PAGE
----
The decrease in coding capacity of the U288 genome was associated with phenotypic changes in characteristics that have the potential to negatively impact their ability to enter the food chain, and survive or replicate. The two variants exhibited distinct interactions with the pig on oral infection. DT193 colonised the intestine more efficiently than U288 strains, but was recovered in lower numbers from lymphoid tissue associated with the intestine. Such differences in tropism may have a significant impact on the likelihood of these two variants entering the food processed at the abattoir. Furthermore, we also observed less severe disease symptoms in pigs infected with U288 compared with DT193 Salmonella, a finding that may have important considerations for the detection and treatment of Salmonella on farms. U288 also grew more slowly in rich broth in aerobic and anaerobic conditions and is more sensitive to desiccation compared to DT193. These distinct physiological characteristics may contribute to differences in risk to food safety due to survival in associated stresses.

Our findings therefore suggest that U288 may be less able to both enter the food at the abattoir, but also less able to survive and replicate in the food.
Exploitation Route Our analysis has identified candidate genetic markers associated with risk to food safety of two closely related types of Salmonella. We have identified key differences in the way that variants of Salmonella with distinct risk to food safety colonise pigs, the principal zoonotic reservoir. This information is most relevant to the surveillance of Salmonella by the Animal and Plant Health Agency and the agriculture industry involved in pig farming. These stake holders would benefit from an understanding of how different types of Salmonella colonise pigs and the molecular markers that may be used to predict the relative risk each type poses to human health.
Sectors Agriculture, Food and Drink

 
Description Molecular epidemiology and genomics of Salmonella Typhimurium in livestock and wild animals 
Organisation Animal and Plant Health Agency
Country United Kingdom 
Sector Public 
PI Contribution My research group designs research programs, processes samples for genome sequencing, analyses data and carries out molecular microbiology studies to test hypotheses generated from sequence analysis. We write manuscripts for publication in peer reviewed journals. We work with our partners to identify potential use of genome sequence data to improve surveillance and diagnostics of foodborne pathogens.
Collaborator Contribution A partners at APHA help to design research programs with advice and epidemiological data from national surveillance programs. They prepare genomic DNA for whole genome sequence and help interpret data and analysis.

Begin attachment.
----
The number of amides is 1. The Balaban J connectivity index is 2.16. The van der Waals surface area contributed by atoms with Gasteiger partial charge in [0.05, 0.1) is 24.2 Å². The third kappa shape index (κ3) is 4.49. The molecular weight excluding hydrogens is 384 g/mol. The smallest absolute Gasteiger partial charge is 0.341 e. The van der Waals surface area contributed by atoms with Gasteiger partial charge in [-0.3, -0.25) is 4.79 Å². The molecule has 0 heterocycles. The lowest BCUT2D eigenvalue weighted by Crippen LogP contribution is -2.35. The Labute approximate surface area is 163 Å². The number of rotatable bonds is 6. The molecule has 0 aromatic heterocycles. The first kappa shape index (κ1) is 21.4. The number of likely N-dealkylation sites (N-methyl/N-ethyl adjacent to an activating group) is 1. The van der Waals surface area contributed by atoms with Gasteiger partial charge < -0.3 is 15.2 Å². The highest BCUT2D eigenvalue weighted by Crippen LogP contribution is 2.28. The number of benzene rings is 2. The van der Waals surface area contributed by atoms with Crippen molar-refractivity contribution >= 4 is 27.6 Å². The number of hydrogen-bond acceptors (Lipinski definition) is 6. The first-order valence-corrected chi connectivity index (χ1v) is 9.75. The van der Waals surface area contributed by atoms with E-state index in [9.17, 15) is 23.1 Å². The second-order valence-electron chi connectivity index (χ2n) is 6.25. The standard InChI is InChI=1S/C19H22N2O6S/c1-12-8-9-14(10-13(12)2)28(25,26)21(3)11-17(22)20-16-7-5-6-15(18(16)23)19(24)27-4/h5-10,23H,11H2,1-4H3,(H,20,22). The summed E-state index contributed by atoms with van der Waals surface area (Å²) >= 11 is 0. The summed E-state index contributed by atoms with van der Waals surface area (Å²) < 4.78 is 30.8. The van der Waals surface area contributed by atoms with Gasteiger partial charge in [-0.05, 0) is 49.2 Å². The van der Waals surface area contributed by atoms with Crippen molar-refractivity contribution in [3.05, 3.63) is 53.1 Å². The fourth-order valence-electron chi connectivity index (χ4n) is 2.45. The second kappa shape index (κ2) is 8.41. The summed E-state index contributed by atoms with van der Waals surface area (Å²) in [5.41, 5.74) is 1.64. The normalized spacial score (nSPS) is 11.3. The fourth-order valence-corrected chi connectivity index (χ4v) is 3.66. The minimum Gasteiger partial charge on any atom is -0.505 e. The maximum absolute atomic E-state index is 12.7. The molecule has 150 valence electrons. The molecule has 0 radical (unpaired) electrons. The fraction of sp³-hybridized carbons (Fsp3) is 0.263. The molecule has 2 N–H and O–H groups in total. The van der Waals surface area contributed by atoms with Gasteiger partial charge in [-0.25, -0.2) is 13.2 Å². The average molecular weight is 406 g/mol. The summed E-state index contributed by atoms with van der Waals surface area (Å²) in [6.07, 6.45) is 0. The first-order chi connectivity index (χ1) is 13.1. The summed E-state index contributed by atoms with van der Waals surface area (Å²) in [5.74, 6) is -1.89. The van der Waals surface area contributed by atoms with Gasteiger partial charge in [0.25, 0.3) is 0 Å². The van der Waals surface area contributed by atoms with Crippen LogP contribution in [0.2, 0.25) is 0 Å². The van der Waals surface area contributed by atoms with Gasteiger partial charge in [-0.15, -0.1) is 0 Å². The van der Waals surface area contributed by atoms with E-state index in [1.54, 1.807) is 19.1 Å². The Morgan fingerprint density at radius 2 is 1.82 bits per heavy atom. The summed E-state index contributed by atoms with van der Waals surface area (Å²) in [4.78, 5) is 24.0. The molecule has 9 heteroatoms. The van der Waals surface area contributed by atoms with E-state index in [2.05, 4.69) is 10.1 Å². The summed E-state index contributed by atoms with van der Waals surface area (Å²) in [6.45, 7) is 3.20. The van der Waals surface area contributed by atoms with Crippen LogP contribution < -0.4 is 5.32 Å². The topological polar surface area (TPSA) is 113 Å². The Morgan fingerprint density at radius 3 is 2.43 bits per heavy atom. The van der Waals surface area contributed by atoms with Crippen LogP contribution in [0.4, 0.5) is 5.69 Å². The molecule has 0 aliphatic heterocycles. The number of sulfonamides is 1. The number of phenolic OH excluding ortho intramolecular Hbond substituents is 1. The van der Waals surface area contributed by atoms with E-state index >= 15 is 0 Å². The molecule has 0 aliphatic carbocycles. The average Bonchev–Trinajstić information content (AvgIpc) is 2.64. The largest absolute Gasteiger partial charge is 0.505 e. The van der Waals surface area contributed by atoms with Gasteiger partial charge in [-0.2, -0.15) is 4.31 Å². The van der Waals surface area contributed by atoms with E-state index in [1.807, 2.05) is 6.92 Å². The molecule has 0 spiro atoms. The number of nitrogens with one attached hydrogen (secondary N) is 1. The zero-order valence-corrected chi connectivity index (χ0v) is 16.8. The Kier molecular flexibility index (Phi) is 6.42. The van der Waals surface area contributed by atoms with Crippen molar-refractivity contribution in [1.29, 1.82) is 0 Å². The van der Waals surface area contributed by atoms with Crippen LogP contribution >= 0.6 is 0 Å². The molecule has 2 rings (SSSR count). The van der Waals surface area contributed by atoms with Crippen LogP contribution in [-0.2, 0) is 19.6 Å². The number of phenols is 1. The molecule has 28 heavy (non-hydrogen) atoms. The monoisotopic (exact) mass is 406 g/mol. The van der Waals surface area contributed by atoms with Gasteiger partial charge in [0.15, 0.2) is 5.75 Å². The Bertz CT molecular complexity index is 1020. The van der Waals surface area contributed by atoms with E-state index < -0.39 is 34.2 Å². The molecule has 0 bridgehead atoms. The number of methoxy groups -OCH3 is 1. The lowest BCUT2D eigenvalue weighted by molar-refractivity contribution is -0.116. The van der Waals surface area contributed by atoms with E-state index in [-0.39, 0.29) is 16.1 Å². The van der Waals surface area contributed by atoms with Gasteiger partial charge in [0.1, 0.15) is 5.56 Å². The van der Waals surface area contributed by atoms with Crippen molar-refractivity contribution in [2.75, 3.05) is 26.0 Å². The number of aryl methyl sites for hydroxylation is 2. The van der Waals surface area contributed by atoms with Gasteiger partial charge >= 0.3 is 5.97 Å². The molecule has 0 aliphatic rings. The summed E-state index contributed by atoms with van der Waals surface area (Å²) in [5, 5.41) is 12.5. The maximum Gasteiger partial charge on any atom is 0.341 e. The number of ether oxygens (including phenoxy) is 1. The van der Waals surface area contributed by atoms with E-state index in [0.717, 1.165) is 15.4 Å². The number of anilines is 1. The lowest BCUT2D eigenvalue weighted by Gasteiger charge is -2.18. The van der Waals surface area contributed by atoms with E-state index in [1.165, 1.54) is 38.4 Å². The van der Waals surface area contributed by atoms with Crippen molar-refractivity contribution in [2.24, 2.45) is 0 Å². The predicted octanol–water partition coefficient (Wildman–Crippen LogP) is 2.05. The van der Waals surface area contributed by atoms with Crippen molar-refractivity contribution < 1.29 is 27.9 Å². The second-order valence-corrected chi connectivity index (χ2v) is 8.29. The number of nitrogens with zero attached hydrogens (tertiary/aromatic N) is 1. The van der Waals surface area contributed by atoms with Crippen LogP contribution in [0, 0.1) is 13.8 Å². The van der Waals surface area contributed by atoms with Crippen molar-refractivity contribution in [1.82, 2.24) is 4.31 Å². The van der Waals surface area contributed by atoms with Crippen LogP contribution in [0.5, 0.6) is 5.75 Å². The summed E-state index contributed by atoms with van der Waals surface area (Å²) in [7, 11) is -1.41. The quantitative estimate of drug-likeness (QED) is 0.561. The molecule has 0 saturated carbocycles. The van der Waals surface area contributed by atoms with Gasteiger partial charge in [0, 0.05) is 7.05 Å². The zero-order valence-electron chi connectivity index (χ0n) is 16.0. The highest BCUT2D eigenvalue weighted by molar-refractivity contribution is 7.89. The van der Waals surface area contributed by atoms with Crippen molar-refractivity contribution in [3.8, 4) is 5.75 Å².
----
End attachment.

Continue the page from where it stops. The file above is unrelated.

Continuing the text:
Impact Collaboration is multi-disciplinary IFR scientists provide sequence analysis and molecular biology expertise and APHA scientists provide epidemiological expertise
Start Year 2015
 
Description Molecular epidemiology and genomics of Salmonella Typhimurium in livestock and wild animals 
Organisation Public Health England
Country United Kingdom 
Sector Public 
PI Contribution My research group provides expertise in sequencing and analysis of sequence data of foodborne bacterial pathogens and molecular biology for the characterisation of pathogens. My team analyses data and disseminates findings to the scientific community and other groups of interested parties by the preparation of manuscripts or oral presentations. The activity aims to contribute underpinning scientific evidence for bacterial pathogen surveillance and development of intervention strategies aimed at decreasing the likelihood that pathogens will enter the food chain.
Collaborator Contribution Collaborators at PHE contribute surveillance, samples and molecular epidemiology expertise. They contribute to preparation of publication material and monitor potential use of scientific output for translation into surveillance or intervention.
Impact none as yet
Start Year 2015
 
Description AB Agri Ltd introductory meeting to discuss potential areas of collaboration 
Form Of Engagement Activity A formal working group, expert panel or dialogue
Part Of Official Scheme? No
Geographic Reach International
Primary Audience Industry/Business
Results and Impact Discussion on how work in the Kingsley lab could be used by AB Agri (leading animal feed production company) to increase productivity and food safety in the pig rearing industry.
Year(s) Of Engagement Activity 2017
 
Description Discussion with Nestle food safety technologists 
Form Of Engagement Activity Participation in an open day or visit at my research institution
Part Of Official Scheme? No
Geographic Reach International
Primary Audience Industry/Business
Results and Impact Exploratory talks about how scientists at the Quadram Institute could collaborate with Nestle in studies aimed at investigating the impact of genetic diversity on risk to food safety
Year(s) Of Engagement Activity 2018
 
Description Discussions with 'Nature Menu' on potential collaborations aimed at investigating the diversity of Salmonella in raw dog food and implementation of intervention strategies